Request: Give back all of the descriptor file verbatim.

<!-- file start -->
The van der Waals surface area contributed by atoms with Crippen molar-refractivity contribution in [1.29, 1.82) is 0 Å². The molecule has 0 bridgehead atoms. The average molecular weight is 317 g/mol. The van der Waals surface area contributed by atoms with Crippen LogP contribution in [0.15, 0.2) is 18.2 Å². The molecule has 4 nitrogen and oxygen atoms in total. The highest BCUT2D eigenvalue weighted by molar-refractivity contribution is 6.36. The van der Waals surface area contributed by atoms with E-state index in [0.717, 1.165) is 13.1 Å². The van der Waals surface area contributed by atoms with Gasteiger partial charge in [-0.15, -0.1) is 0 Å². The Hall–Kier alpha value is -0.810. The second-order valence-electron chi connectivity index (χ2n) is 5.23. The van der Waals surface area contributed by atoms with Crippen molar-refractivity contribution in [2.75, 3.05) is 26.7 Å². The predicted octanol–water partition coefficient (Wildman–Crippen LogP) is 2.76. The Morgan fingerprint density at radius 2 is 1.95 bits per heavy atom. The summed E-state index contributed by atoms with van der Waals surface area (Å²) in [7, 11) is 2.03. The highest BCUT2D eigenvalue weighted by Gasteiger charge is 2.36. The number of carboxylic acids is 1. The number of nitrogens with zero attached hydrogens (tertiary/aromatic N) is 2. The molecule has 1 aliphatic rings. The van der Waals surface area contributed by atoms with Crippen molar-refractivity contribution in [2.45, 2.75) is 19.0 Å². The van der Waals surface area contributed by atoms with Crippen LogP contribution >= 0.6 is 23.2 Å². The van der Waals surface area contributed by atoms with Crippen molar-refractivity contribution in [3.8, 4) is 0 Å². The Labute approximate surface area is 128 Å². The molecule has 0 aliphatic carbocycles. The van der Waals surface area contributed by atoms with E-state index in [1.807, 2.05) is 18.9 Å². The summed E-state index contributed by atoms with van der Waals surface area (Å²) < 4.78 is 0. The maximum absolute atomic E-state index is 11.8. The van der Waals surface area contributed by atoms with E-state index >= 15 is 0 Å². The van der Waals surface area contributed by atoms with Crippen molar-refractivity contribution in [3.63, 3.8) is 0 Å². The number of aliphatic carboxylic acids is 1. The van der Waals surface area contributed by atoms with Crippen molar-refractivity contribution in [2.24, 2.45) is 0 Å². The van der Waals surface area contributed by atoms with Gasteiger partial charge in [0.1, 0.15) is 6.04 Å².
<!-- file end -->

The van der Waals surface area contributed by atoms with Crippen molar-refractivity contribution in [1.29, 1.82) is 0 Å². The molecule has 0 bridgehead atoms. The average molecular weight is 317 g/mol. The van der Waals surface area contributed by atoms with Crippen LogP contribution in [0.15, 0.2) is 18.2 Å². The molecule has 4 nitrogen and oxygen atoms in total. The highest BCUT2D eigenvalue weighted by molar-refractivity contribution is 6.36. The van der Waals surface area contributed by atoms with E-state index in [0.717, 1.165) is 13.1 Å². The van der Waals surface area contributed by atoms with Gasteiger partial charge in [-0.15, -0.1) is 0 Å². The Hall–Kier alpha value is -0.810. The second-order valence-electron chi connectivity index (χ2n) is 5.23. The van der Waals surface area contributed by atoms with Crippen molar-refractivity contribution in [2.75, 3.05) is 26.7 Å². The predicted octanol–water partition coefficient (Wildman–Crippen LogP) is 2.76. The Morgan fingerprint density at radius 2 is 1.95 bits per heavy atom. The summed E-state index contributed by atoms with van der Waals surface area (Å²) in [7, 11) is 2.03. The highest BCUT2D eigenvalue weighted by Gasteiger charge is 2.36. The number of carboxylic acids is 1. The number of nitrogens with zero attached hydrogens (tertiary/aromatic N) is 2. The molecule has 1 aliphatic rings. The van der Waals surface area contributed by atoms with Crippen molar-refractivity contribution in [2.45, 2.75) is 19.0 Å². The van der Waals surface area contributed by atoms with Crippen LogP contribution >= 0.6 is 23.2 Å². The van der Waals surface area contributed by atoms with Crippen molar-refractivity contribution in [3.8, 4) is 0 Å². The Labute approximate surface area is 128 Å². The molecule has 0 aliphatic carbocycles. The van der Waals surface area contributed by atoms with E-state index in [1.807, 2.05) is 18.9 Å². The summed E-state index contributed by atoms with van der Waals surface area (Å²) < 4.78 is 0. The maximum absolute atomic E-state index is 11.8. The van der Waals surface area contributed by atoms with E-state index >= 15 is 0 Å². The van der Waals surface area contributed by atoms with Crippen molar-refractivity contribution in [3.63, 3.8) is 0 Å². The number of aliphatic carboxylic acids is 1. The van der Waals surface area contributed by atoms with Crippen molar-refractivity contribution in [2.24, 2.45) is 0 Å². The van der Waals surface area contributed by atoms with Gasteiger partial charge in [0.1, 0.15) is 6.04 Å².